KNOWLEDGE CENTER

Knowledge Center Archive

Sep
27
2010

Macro-Dominated Markets and Spiking Correlations: Current Challenges and Future Opportunities

By the SEI Investment Management Unit

On September 24, 2010, The Wall Street Journal published an article titled "‘Macro’ Forces in Market Confound Stock Pickers." The piece focuses on how macroeconomic themes are currently a driving force in U.S. financial markets, much to the frustration of stock pickers. As a result, traditional methods used to determine stock selection (such as strong fundamental research) have taken a back seat to buying or selling stocks based on interpretations of broader issues involving areas such as politics or the economy.

The Implications of Spiking Correlations

The current focus on macro themes, which has been strong and growing throughout this year, is one of the many market factors SEI routinely monitors. When market movements are heavily influenced by macroeconomic trends, it becomes important to note if stocks are consistently moving in lockstep. Correlation is a measure of these movements. Recent geopolitical concerns have caused stocks to move together to a degree that has raised the eyebrows of even the most seasoned investment professionals. This signals that investors are not differentiating between attractive and unattractive stocks. It’s a phenomenon that occurs when correlations spike in either rising or falling markets.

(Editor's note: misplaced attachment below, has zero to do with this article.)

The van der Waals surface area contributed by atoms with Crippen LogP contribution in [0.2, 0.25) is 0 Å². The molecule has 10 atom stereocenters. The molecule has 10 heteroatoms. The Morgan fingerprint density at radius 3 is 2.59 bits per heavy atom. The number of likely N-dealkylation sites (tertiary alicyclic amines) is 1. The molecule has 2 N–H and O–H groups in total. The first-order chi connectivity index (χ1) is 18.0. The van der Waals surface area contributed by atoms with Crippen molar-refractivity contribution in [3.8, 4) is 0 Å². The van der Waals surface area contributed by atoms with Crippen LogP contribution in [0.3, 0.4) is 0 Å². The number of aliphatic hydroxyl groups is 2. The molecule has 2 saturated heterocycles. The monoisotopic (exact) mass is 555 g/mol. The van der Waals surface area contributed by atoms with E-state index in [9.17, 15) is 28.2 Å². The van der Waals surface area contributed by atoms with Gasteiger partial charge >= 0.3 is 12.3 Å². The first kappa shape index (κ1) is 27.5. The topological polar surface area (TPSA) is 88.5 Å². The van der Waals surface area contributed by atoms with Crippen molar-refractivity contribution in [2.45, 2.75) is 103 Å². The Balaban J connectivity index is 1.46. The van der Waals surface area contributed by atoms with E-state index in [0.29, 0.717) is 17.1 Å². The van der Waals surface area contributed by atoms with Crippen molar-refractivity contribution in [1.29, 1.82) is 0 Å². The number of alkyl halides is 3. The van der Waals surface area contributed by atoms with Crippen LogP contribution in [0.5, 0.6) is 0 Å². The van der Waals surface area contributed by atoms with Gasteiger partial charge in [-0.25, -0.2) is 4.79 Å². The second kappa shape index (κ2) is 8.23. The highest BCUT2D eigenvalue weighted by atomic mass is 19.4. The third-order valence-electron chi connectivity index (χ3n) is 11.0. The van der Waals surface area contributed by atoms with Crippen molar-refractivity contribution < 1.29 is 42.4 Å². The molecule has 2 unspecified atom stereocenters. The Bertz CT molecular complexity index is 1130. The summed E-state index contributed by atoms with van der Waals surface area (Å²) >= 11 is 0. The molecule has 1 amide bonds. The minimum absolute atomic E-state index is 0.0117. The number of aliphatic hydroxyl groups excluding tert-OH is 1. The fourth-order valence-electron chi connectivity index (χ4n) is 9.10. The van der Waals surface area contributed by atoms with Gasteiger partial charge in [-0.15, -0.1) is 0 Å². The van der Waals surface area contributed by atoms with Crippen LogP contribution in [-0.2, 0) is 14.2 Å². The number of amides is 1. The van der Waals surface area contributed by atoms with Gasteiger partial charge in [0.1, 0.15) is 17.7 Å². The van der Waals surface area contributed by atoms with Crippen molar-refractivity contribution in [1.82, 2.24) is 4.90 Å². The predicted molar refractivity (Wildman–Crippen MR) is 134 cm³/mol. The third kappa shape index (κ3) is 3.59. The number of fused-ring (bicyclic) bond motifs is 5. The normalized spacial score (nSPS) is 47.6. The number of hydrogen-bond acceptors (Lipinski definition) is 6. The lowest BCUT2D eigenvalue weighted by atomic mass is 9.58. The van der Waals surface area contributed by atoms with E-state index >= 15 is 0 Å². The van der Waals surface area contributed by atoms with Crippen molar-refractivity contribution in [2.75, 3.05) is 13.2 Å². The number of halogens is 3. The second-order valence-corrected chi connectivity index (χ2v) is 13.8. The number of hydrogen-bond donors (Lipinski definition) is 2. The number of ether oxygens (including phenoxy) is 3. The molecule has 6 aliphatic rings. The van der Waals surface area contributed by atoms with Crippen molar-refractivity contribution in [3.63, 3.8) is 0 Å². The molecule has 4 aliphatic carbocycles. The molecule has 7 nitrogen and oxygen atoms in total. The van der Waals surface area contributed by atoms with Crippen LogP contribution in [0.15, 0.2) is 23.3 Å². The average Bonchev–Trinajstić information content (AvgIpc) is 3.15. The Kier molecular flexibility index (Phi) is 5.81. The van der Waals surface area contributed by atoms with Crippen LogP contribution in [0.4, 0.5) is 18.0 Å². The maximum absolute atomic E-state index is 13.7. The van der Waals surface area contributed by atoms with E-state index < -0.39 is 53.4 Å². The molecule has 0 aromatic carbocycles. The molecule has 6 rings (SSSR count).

Our research suggests that bad companies become overvalued as a rising market lifts stock prices across the board. The reverse is true when markets are falling, as good companies become undervalued as their values decline in tandem with the overall direction of the market. We have found that such spikes present strong opportunities for bottom-up, fundamental-selection managers. At SEI, this translates into a compelling opportunity set for active management. We saw this type of scenario in the fourth quarter of 2008, as shown in
Exhibit 1.

Exhibit 1: Correlation Among Stocks in the Russell 1000 Benchmark (1926 – August 2010)
Click image to enlarge


Source: Empirical Research Partners Analysis

During the fourth quarter of 2008, our combination of statistical analysis and continuous conversations with investment managers led us to increase our weight to managers that we expected would be rewarded during a recovery—a move that proved highly successful when markets rebounded in 2009 and undervalued stocks rose. Notably, even the investment managers that enjoyed significant success in 2009 are quick to point out that conditions today are different. Last year was a unique point in history, with a much broader opportunity set and much more attractive valuations than those seen today.

While past performance is no indication of future results, we nonetheless have noted that correlations among stocks have spiked once again, approaching levels seen in the fourth quarter of 2008. We believe this creates opportunity for skilled investment selection and, where appropriate, we have tilted our portfolios toward investment managers that tend to fare well during these market conditions.